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Tornado Upends Okla. Doctor's Practice With Patients In Need


This is WEEKEND EDITION from NPR News. I'm Rachel Martin. President Obama is scheduled to visit Moore, Oklahoma today, the site of Monday's tornado that killed 24 people and destroyed or damaged thousands of homes and businesses. One of the many challenges facing the residents of Moore is dealing with the emotional aftermath of the trauma. NPR's Ted Robbins spent time with a family doctor in Moore who's trying to take care of his patients while weighing tough choices for himself.

TED ROBBINS, BYLINE: Keith Layne is a young-looking 46-year-old in jeans and a red T-shirt. His practice has 2,500 patients and a staff of seven, but no office.

DR. KEITH LAYNE: No, there's nothing. Zip, nada, zilch.

ROBBINS: The ranch-style clinic was swept away, down to and including most of the flooring. Everyone left before the tornado hit. He agrees with the survivors' initial reaction: what was lost were just things. But then it sinks in that those things have meaning.

LAYNE: This empty concrete pad represented the culmination of the work that I put into my life. This was everything I had built.


UNIDENTIFIED WOMAN: This is your change.

ROBBINS: Since the tornado, Keith Layne has been working out of the Blue Bean Coffee Shop, a couple of blocks north of the damaged area. Owner Danae Leverett won't let him pay for his smoothies. Leverett's mother and sister are patients of Layne.

LAYNE: Today's Saturday, OK.

DANAE LEVERETT: Hard to keep track, isn't it?

ROBBINS: First thing Layne did was get Internet phones for his staff so they could answer patients' calls. Then he arranged for rooms at a lawyer friend's offices to treat people starting Tuesday. He wants to treat patients, and if he doesn't he could lose his practice.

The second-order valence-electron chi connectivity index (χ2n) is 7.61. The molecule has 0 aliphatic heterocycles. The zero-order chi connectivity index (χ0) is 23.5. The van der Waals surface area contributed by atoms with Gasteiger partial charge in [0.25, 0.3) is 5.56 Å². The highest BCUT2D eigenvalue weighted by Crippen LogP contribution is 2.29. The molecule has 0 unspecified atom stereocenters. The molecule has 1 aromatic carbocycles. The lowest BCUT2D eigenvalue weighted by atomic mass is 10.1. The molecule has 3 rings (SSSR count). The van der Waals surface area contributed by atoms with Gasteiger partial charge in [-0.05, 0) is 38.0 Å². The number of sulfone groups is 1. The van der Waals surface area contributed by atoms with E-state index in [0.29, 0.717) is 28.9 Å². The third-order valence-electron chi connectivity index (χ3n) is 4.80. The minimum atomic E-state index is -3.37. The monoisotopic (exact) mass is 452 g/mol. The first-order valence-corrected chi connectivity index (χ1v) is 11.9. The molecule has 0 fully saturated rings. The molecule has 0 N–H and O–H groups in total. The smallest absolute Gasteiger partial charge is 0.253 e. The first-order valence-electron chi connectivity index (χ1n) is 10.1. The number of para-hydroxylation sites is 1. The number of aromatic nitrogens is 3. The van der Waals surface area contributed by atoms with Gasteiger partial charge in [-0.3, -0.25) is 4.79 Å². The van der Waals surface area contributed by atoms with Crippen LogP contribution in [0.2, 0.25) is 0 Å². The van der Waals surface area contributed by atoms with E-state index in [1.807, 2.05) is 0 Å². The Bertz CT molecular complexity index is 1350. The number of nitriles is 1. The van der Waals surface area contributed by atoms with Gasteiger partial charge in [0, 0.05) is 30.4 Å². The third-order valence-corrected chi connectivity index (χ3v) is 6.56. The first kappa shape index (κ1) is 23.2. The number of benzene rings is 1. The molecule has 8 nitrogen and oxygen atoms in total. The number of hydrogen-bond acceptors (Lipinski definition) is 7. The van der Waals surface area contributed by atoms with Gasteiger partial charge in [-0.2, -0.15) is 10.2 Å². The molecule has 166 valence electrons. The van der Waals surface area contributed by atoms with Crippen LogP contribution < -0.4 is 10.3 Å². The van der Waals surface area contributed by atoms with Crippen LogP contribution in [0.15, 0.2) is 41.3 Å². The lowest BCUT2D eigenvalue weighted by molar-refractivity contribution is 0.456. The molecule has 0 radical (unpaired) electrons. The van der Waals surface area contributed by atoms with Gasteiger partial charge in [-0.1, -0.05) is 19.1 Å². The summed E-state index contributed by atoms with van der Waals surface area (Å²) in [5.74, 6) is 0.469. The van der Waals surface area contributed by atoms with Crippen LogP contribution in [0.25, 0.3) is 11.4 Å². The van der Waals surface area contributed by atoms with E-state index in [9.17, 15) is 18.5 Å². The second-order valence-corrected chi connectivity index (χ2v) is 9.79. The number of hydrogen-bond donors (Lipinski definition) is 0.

LAYNE: After about two to three weeks, if there isn't some income significantly coming in, we're going to have a real financial problem. And from a small business perspective, it may not be surmountable.

ROBBINS: He needs to stay in business to help his patients deal with the stress of the tornado.

LAYNE: The wounds will heal, the bones will mend and the debris will be carried away and some of the things will be reconstructed, but the problems come down the road. The problems come with the deep-seated damage that gets done to our belief structures and our confidence in ourselves and in our world.

ROBBINS: Keith Layne is acutely aware of the studies showing early treatment of posttraumatic stress helps head off problems longer term - whether that help is from a doctor, a counselor or a pastor. Oklahomans wants to move on, he says, but he's seen what happens when they do it without getting help.

LAYNE: It shows up in your ability. It shows up in seasonal mood changes, shows up in memory problems, shows up in insomnia, shows up in alcohol, shows up in violence. I can rattle off the patients I've seen this with.

ROBBINS: He's having problems. Dozens of dead horses and dogs horribly mangled were strewn outside his office. Their remains are gone now, but he's constantly reminded of the sight.

LAYNE: When I drive past the field of horses I see that. And I see that every time I drive anywhere, because we're in Oklahoma. We like horses. So, the smart answer for me is to do something about that now. And I haven't yet.

ROBBINS: For God's sakes, it's only been five days.

LAYNE: Yeah, well, you know.

ROBBINS: Give yourself a break.

LAYNE: Ah, well, you know, we're not good at that either here. Like I said, we're not real good at taking help; we're good at giving it.

ROBBINS: Oklahomans handled this emergency expertly. It's the long term they need to deal with now. Ted Robbins, NPR News, Moore, Oklahoma. Transcript provided by NPR, Copyright NPR.

As supervising editor for Arts and Culture at NPR based at NPR West in Culver City, Ted Robbins plans coverage across NPR shows and online, focusing on TV at a time when there's never been so much content. He thinks "arts and culture" encompasses a lot of human creativity — from traditional museum offerings to popular culture, and out-of-the-way people and events.
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